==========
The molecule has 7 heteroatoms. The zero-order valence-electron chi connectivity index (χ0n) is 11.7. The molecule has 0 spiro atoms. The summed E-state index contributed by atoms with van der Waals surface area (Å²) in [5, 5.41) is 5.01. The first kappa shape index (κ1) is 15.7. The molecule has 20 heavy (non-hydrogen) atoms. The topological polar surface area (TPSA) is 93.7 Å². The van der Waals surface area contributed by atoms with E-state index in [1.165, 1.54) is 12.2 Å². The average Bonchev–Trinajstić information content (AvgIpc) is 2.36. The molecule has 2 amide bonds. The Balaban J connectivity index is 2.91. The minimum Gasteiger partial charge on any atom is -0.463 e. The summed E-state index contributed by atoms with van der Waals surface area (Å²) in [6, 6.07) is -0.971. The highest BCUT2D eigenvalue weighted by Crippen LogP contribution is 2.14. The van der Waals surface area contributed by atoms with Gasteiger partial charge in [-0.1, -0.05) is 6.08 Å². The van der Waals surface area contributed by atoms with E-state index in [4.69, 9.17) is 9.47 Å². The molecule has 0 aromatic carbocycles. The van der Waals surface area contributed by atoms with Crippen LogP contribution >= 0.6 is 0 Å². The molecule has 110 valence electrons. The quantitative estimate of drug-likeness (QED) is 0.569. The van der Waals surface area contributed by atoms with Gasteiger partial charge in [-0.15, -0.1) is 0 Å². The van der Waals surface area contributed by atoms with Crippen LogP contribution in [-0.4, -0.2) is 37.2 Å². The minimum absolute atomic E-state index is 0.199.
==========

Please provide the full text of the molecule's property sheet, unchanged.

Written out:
The molecule has 7 heteroatoms. The zero-order valence-electron chi connectivity index (χ0n) is 11.7. The molecule has 0 spiro atoms. The summed E-state index contributed by atoms with van der Waals surface area (Å²) in [5, 5.41) is 5.01. The first kappa shape index (κ1) is 15.7. The molecule has 20 heavy (non-hydrogen) atoms. The topological polar surface area (TPSA) is 93.7 Å². The van der Waals surface area contributed by atoms with E-state index in [1.165, 1.54) is 12.2 Å². The average Bonchev–Trinajstić information content (AvgIpc) is 2.36. The molecule has 2 amide bonds. The Balaban J connectivity index is 2.91. The minimum Gasteiger partial charge on any atom is -0.463 e. The summed E-state index contributed by atoms with van der Waals surface area (Å²) in [6, 6.07) is -0.971. The highest BCUT2D eigenvalue weighted by Crippen LogP contribution is 2.14. The van der Waals surface area contributed by atoms with Gasteiger partial charge in [-0.1, -0.05) is 6.08 Å². The van der Waals surface area contributed by atoms with E-state index in [4.69, 9.17) is 9.47 Å². The molecule has 0 aromatic carbocycles. The van der Waals surface area contributed by atoms with Crippen LogP contribution >= 0.6 is 0 Å². The molecule has 110 valence electrons. The quantitative estimate of drug-likeness (QED) is 0.569. The van der Waals surface area contributed by atoms with Gasteiger partial charge in [-0.15, -0.1) is 0 Å². The van der Waals surface area contributed by atoms with Crippen LogP contribution in [-0.4, -0.2) is 37.2 Å². The minimum absolute atomic E-state index is 0.199.